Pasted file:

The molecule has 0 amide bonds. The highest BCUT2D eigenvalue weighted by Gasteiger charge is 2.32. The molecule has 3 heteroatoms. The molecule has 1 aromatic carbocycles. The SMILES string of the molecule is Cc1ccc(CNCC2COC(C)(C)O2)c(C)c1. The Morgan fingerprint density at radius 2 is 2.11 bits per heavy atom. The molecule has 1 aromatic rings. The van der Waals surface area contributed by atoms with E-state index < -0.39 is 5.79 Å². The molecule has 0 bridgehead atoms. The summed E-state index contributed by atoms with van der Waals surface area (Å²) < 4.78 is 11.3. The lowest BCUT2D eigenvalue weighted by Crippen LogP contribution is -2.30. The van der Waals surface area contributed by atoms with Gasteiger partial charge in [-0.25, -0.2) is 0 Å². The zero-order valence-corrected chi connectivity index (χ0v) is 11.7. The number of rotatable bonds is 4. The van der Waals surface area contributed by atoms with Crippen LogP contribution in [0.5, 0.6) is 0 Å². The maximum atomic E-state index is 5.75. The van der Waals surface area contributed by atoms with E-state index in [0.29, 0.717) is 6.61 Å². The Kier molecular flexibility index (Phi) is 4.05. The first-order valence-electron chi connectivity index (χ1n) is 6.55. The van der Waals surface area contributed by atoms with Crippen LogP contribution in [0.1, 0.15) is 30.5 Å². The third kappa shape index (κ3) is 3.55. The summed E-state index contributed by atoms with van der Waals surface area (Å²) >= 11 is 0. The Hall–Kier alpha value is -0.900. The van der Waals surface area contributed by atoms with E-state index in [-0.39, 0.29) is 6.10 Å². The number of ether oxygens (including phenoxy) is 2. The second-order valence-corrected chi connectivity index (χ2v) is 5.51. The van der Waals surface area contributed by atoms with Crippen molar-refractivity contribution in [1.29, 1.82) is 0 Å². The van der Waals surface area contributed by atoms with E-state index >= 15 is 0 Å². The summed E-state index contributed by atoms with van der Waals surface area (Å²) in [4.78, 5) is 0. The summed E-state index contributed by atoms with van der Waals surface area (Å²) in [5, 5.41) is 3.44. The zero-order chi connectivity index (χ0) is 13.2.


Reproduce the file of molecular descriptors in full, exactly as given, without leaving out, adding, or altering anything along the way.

The molecule has 0 amide bonds. The highest BCUT2D eigenvalue weighted by Gasteiger charge is 2.32. The molecule has 3 heteroatoms. The molecule has 1 aromatic carbocycles. The SMILES string of the molecule is Cc1ccc(CNCC2COC(C)(C)O2)c(C)c1. The Morgan fingerprint density at radius 2 is 2.11 bits per heavy atom. The molecule has 1 aromatic rings. The van der Waals surface area contributed by atoms with E-state index < -0.39 is 5.79 Å². The molecule has 0 bridgehead atoms. The summed E-state index contributed by atoms with van der Waals surface area (Å²) < 4.78 is 11.3. The lowest BCUT2D eigenvalue weighted by Crippen LogP contribution is -2.30. The van der Waals surface area contributed by atoms with Gasteiger partial charge in [-0.25, -0.2) is 0 Å². The zero-order valence-corrected chi connectivity index (χ0v) is 11.7. The number of rotatable bonds is 4. The van der Waals surface area contributed by atoms with Crippen LogP contribution in [0.5, 0.6) is 0 Å². The maximum atomic E-state index is 5.75. The van der Waals surface area contributed by atoms with E-state index in [0.29, 0.717) is 6.61 Å². The Kier molecular flexibility index (Phi) is 4.05. The first-order valence-electron chi connectivity index (χ1n) is 6.55. The van der Waals surface area contributed by atoms with Crippen LogP contribution in [0.1, 0.15) is 30.5 Å². The third kappa shape index (κ3) is 3.55. The summed E-state index contributed by atoms with van der Waals surface area (Å²) >= 11 is 0. The Hall–Kier alpha value is -0.900. The van der Waals surface area contributed by atoms with E-state index in [-0.39, 0.29) is 6.10 Å². The number of ether oxygens (including phenoxy) is 2. The second-order valence-corrected chi connectivity index (χ2v) is 5.51. The van der Waals surface area contributed by atoms with Crippen molar-refractivity contribution in [1.29, 1.82) is 0 Å². The van der Waals surface area contributed by atoms with E-state index >= 15 is 0 Å². The summed E-state index contributed by atoms with van der Waals surface area (Å²) in [4.78, 5) is 0. The summed E-state index contributed by atoms with van der Waals surface area (Å²) in [5, 5.41) is 3.44. The zero-order chi connectivity index (χ0) is 13.2.